TORONTO — At the height of the pandemic, insurance companies promised $1 billion in relief to drivers but new statistics show that rates still went up.
According to Ratesdot.ca, the average Ontario auto insurance premium in December 2018 was $1,473. In December 2020, it rose to $1,616. That’s an increase in two years of 9.7 per cent.
“The cost of car insurance in the Greater Toronto Area remains the highest in the province,” Liam Lahey with Ratesdot.ca told CTV News Toronto.
The most expensive city to own a car remains Brampton, where the average premium is $2,698. The four most expensive cities after that in order are Mississauga, Vaughan, Richmond Hill and Markham.
The cheapest place to own a car in Ontario is in Kingston, Nappanee, Port Hope, Cobourg and Brockville, which all have average annual premiums of $1,103.
While Brampton remains the most expensive city in Ontario to own a vehicle, the four most expensive postal codes to own a car are in Scarborough, where the average premium is $3,000 a year.
The rates quoted in the statistics are for a 35 year old, with a good driving record owning a 2017 Honda Civic.
The Ontario Trial Lawyers Association, which represents accident victims, said the insurance system needs to be more transparent so it’s clear just how much profit is being made.
“We know that due to COVID collisions are down, traffic is down and yet rates continue to climb,” Kris Bonn, president elect for the Ontario Trail Lawyers Association, said.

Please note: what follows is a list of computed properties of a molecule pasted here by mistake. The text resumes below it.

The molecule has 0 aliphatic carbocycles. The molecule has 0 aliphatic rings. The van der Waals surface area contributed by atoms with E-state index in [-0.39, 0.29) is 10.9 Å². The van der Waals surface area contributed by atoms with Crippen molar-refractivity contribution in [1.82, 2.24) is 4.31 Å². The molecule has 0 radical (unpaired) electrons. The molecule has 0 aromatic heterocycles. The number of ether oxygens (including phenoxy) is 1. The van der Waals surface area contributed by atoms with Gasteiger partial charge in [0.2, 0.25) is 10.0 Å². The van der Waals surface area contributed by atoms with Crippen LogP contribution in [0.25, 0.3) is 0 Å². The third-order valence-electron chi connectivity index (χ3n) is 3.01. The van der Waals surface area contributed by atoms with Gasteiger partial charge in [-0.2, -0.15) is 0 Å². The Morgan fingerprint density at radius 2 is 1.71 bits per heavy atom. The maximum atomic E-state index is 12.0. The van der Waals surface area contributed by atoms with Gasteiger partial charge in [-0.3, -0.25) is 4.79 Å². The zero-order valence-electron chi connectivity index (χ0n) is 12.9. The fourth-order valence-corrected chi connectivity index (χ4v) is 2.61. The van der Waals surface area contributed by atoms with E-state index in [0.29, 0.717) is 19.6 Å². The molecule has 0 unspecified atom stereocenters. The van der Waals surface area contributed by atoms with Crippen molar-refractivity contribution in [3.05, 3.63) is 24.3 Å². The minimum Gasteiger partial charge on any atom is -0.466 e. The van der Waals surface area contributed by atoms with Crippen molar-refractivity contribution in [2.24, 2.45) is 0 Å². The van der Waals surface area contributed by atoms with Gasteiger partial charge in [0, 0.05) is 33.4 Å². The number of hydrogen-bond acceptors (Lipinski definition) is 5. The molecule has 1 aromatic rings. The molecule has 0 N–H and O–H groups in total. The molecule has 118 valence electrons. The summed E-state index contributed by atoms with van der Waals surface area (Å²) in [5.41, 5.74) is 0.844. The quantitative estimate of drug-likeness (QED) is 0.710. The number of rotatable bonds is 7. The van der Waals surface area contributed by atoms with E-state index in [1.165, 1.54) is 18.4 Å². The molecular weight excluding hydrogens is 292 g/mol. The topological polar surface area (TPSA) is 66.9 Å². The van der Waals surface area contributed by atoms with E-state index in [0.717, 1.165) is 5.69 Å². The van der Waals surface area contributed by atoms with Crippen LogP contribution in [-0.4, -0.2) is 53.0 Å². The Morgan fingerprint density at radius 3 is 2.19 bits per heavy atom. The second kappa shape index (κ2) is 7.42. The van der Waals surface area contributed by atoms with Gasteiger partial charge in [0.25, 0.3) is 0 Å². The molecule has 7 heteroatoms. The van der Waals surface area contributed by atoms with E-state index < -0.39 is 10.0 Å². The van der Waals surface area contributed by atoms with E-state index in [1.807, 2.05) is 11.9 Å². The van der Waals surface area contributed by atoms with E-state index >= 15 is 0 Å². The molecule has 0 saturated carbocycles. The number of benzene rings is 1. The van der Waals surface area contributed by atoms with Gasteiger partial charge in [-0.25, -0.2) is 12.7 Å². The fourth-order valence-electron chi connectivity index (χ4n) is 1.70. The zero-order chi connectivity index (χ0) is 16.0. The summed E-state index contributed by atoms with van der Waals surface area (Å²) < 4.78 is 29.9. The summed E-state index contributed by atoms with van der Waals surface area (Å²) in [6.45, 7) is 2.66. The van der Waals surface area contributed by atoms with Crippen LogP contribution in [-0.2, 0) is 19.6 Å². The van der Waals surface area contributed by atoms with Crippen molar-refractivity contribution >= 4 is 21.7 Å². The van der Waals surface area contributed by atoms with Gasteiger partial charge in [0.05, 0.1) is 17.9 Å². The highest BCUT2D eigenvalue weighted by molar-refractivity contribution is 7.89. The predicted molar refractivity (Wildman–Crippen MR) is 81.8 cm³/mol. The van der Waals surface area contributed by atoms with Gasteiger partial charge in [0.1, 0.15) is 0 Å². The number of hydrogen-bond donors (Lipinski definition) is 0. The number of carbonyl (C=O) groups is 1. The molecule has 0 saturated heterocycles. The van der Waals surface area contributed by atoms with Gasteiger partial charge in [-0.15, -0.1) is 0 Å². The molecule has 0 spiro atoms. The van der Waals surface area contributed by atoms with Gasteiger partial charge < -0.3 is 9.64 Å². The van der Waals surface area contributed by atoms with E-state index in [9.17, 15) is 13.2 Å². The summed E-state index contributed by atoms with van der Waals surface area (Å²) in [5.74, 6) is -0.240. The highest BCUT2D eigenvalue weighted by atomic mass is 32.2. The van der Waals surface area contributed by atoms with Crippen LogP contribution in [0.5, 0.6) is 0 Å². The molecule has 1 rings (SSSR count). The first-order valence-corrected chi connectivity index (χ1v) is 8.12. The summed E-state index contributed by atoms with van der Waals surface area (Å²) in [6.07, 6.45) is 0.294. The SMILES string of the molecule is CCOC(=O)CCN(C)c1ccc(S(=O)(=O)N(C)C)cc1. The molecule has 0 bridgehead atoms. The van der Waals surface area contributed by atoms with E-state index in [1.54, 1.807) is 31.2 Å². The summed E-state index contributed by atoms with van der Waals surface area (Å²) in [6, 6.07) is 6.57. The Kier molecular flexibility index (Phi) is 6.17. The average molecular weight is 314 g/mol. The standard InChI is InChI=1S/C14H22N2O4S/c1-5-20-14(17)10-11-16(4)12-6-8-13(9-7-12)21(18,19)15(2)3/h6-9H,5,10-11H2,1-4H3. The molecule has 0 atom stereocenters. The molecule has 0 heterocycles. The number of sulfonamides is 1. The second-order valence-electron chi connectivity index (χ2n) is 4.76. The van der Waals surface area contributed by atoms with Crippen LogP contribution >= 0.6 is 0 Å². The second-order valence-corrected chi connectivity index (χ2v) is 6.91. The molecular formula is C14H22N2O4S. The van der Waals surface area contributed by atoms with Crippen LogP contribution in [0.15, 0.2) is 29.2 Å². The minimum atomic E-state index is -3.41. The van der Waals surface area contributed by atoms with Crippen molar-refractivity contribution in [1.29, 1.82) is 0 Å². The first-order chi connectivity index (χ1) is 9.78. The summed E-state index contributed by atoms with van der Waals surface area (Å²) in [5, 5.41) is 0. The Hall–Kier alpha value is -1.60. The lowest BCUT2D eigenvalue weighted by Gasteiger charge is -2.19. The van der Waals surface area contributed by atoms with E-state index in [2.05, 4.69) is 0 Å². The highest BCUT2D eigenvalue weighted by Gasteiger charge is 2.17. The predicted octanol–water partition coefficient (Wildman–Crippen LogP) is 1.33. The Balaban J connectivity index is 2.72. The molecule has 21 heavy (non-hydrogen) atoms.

“It’s another example of insurance companies taking advantage of the system to increase the rates of regular drivers while also reducing the payout for innocent injured accident victims,” Bonn said.
Auto theft, fraud and the high cost to replace and repair vehicles are also driving up costs.
Lahey with Ratesdot.ca said if you feel you’re paying too much for insurance it makes sense to shop around.
“Whether your auto policy is up soon or you don’t like the rates your paying checking ratesdot.ca and compare. You may be able to find a lower rate,” Lahey said.
The rates quoted in the statistics are the average premiums for a good driver, so anyone who has had an accident or tickets could be paying hundreds or even thousands of dollars more.
View original article here Source